I am a contemporary naturalist. I am a lover of the world.
I am a scientist, a teacher, a poet, philosopher, and a photographer.
Currently, I reside in Durango, Colorado where I work as a Research Associate for a local, science based non-profit, Mountain Studies Institute. I also serve as an adjunct professor of biology at Fort Lewis College. My studies are rooted in the ecological sciences focused on plant and soil ecology. Given the arid and fire prone nature of the southwest, I have an emphasis on research that helps us understand drought and fire and how we can make communities more resilient. As a result, I also work as support for prescribed fire programs giving me the opportunity to play with flames in the woods.
Prior to being in Durango, I obtained my PhD in mycorrhizal ecology from Northern Arizona University's School of Forestry. My dissertation sought to understand how plant-mycorrhizal relationships change under global change scenarios including warming and drought as well as potential plant migrations. I focused my work on blue grama and ponderosa pine. While living in Flagstaff, I fell in love with the Grand Canyon and the San Francisco Volcanic Field.
Having grown up in the Denver Metro area, Colorado has always been home. Moving to Durango back in 2007 to pursue my bachelors degree in Environmental Biology was a dream come true. First, academically I was a dismal performer at best and declared my major as Economics. I was set to become a businessman. Durango was alluring for mountain biking, and what I got was exposure to outstanding science faculty that revealed the splendid delight of the natural sciences. Geology and ecology became my musings, and what better place than southwest Colorado. Being in Durango, the Colorado Plateau and adjacent San Juan Mountains became the landscapes of adventure and the geography that built a love for learning and an infinite curiosity.
After graduating college, I worked on a remote ranch 45 minutes from Pagosa Springs, Colorado where academic freedom to implement forest prescriptions was granted to me by the ranch owner. This formulate time built work independence but also forced me to grow. I lived and worked alone, isolated from the pace of society. I then moved to Alturas, California to work with the Bureau of Land Management in assessing Sage Grouse populations and habitats. The community of Alturas exposed me to a new demographic of people that held different values to my previous exposure in Colorado. The experience also lended the opportunity to fall in love with the Cascade Mountains and the costal forests of the the Northwest.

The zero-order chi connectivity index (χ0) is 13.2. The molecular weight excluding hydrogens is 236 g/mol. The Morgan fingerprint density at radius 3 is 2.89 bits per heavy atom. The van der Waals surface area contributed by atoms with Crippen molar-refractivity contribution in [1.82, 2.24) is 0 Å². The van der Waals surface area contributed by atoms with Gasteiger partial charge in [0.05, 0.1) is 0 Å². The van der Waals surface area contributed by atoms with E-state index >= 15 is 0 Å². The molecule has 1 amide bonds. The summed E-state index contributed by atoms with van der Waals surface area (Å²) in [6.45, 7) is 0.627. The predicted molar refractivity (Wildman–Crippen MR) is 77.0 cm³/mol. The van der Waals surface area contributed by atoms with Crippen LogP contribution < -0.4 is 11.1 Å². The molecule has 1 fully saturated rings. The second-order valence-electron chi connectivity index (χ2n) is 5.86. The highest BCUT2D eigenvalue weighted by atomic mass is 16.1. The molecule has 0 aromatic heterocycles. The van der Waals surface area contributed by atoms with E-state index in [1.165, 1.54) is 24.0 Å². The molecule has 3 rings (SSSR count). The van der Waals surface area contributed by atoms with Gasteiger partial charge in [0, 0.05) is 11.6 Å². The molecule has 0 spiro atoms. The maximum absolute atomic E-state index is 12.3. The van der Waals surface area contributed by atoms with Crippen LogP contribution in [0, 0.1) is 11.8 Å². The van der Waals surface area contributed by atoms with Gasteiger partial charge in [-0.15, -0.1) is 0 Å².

It is difficult to write about oneself, but I hope to have shared some of my journey to simply state that I am enamored with the world, its ecosystems, its people and how they all interact. The geology and tectonics that are the engine of Earth processes give rise to magic that transform into infinite beauty, and I aim to explore and be a student to the world.
Please see my CV for more details -
Collaboration is a core piece of my work style. I tend to have broad general interests and thus depend on experts in specific fields for the details of research and interpretation.
Currently, I am fascinated by the overlap of social science and ecological sciences in collaborative based land management.
Please contact me if you would like to work together!
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~ Let's work together ~
Email: Phone: (303)842-5188